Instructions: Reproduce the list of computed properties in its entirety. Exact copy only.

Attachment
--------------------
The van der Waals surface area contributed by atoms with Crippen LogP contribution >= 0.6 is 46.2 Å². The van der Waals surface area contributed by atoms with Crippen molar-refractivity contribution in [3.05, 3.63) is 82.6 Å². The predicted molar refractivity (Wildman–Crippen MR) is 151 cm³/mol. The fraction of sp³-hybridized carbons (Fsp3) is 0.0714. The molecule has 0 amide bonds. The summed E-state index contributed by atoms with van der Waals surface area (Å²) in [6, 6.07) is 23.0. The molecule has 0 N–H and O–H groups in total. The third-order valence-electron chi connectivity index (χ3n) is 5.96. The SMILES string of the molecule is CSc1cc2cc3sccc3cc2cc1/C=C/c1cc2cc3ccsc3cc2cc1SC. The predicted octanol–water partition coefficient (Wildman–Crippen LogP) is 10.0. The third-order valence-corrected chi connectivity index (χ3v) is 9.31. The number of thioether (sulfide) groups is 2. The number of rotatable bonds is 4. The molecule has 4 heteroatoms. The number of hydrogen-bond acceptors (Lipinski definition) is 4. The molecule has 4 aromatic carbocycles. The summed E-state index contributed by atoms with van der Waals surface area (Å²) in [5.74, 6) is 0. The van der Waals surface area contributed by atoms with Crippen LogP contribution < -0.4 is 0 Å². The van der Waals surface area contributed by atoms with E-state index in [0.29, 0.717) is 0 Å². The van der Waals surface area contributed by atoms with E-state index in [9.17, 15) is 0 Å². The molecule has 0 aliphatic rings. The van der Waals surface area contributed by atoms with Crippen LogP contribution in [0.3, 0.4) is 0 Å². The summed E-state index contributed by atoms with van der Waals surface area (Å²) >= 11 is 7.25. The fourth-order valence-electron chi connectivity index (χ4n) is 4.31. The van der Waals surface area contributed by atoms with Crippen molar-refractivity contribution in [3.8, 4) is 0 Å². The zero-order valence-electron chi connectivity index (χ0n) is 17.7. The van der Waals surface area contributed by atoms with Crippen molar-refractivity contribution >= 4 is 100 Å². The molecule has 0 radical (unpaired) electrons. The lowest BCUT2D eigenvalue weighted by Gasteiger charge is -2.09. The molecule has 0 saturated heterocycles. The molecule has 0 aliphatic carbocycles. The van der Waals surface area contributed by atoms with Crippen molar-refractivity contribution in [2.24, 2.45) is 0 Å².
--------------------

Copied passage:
The van der Waals surface area contributed by atoms with Crippen LogP contribution >= 0.6 is 46.2 Å². The van der Waals surface area contributed by atoms with Crippen molar-refractivity contribution in [3.05, 3.63) is 82.6 Å². The predicted molar refractivity (Wildman–Crippen MR) is 151 cm³/mol. The fraction of sp³-hybridized carbons (Fsp3) is 0.0714. The molecule has 0 amide bonds. The summed E-state index contributed by atoms with van der Waals surface area (Å²) in [6, 6.07) is 23.0. The molecule has 0 N–H and O–H groups in total. The third-order valence-electron chi connectivity index (χ3n) is 5.96. The SMILES string of the molecule is CSc1cc2cc3sccc3cc2cc1/C=C/c1cc2cc3ccsc3cc2cc1SC. The predicted octanol–water partition coefficient (Wildman–Crippen LogP) is 10.0. The third-order valence-corrected chi connectivity index (χ3v) is 9.31. The number of thioether (sulfide) groups is 2. The number of rotatable bonds is 4. The molecule has 4 heteroatoms. The number of hydrogen-bond acceptors (Lipinski definition) is 4. The molecule has 4 aromatic carbocycles. The summed E-state index contributed by atoms with van der Waals surface area (Å²) in [5.74, 6) is 0. The van der Waals surface area contributed by atoms with Crippen LogP contribution < -0.4 is 0 Å². The van der Waals surface area contributed by atoms with E-state index in [0.29, 0.717) is 0 Å². The van der Waals surface area contributed by atoms with E-state index in [9.17, 15) is 0 Å². The molecule has 0 aliphatic rings. The van der Waals surface area contributed by atoms with Crippen LogP contribution in [0.3, 0.4) is 0 Å². The summed E-state index contributed by atoms with van der Waals surface area (Å²) >= 11 is 7.25. The fourth-order valence-electron chi connectivity index (χ4n) is 4.31. The van der Waals surface area contributed by atoms with Crippen molar-refractivity contribution in [3.8, 4) is 0 Å². The zero-order valence-electron chi connectivity index (χ0n) is 17.7. The van der Waals surface area contributed by atoms with Crippen molar-refractivity contribution >= 4 is 100 Å². The molecule has 0 radical (unpaired) electrons. The lowest BCUT2D eigenvalue weighted by Gasteiger charge is -2.09. The molecule has 0 saturated heterocycles. The molecule has 0 aliphatic carbocycles. The van der Waals surface area contributed by atoms with Crippen molar-refractivity contribution in [2.24, 2.45) is 0 Å².